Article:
TSRHC

Clubfoot FAQ

Q. What caused my child's clubfoot?

A. The cause of clubfoot is unknown. While it can coexist with other conditions, most babies with clubfoot are otherwise healthy. Clubfoot affects about one baby in every 1,000 live births. Fifty percent of babies with clubfoot are affected in both feet, and males are affected slightly more often than females.

Q. Does clubfoot run in families?

A. Heredity does seem to play a role in the occurrence of clubfoot, but the exact cause is still unknown.

Q. Will treatment make my child's clubfoot normal?

A. Doctors at TSRHC treat clubfoot with the Ponseti casting and French physical therapy methods. Our goal is to help the child's foot rest flat on the ground and be flexible and pain-free. Because the tissues below the knee are affected, the clubfoot will always be a little shorter in length than the other foot, and the calf will always be slightly thinner than the other calf. Bracing and splinting are important in preventing your child's foot from reverting back to the curved position.

Q. Will casting or bracing delay my child's development?

A. Babies with clubfoot should develop normally. Casting, bracing and splinting should not interfere with your child's development and must be continued to prevent recurrence of the clubfoot.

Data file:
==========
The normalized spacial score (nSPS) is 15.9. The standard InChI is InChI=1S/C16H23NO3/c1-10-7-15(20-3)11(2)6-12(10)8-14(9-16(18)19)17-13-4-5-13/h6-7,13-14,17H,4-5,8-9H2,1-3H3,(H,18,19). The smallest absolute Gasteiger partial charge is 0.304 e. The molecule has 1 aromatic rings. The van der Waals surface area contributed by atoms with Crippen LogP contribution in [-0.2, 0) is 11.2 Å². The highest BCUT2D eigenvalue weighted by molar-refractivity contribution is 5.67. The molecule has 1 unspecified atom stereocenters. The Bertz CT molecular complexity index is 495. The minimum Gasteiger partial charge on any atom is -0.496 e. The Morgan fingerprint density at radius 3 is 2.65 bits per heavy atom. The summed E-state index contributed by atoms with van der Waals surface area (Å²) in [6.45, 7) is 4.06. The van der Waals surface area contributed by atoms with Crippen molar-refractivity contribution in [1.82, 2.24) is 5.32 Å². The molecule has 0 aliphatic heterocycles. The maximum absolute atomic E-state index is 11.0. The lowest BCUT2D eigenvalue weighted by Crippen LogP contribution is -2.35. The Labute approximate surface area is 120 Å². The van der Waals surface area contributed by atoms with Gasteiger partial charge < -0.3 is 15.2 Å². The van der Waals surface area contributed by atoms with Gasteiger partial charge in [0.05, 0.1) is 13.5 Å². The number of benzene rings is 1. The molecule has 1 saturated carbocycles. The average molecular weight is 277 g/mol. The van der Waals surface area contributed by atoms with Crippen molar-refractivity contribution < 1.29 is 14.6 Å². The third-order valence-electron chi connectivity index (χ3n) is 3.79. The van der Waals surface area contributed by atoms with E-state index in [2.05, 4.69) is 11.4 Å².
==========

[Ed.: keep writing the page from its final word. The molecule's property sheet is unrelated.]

Q. Will my child be able to play like other children?

A. Clubfoot, once treated, should not limit your child from participating in many athletic activities.

Q. What if nonoperative treatment doesn't correct my child's clubfoot?

A. At least 94 percent of clubfeet treated with the Ponseti casting and French physical therapy methods achieve good initial correction. Recurrence may require repeat casting, repeat heelcord release or alternative bracing. If the clubfoot still cannot be maintained in a corrected position, surgery may be required.

Q. How long will my child have to wear a brace?

A. Bracing and splinting is a vital part of both the Ponseti casting and French physical therapy methods of treatment. In the Ponseti casting method, the brace is comprised of two shoes held together by a bar. After the final cast is removed, the brace is used full-time, except for skin checks and bathing, for three months and then for 12 hours at night and during naps until at least 2 years of age. In the French physical therapy method, plastic below-knee splints are used full-time in conjunction with taping until at least walking age and then at night until at least 2 years of age.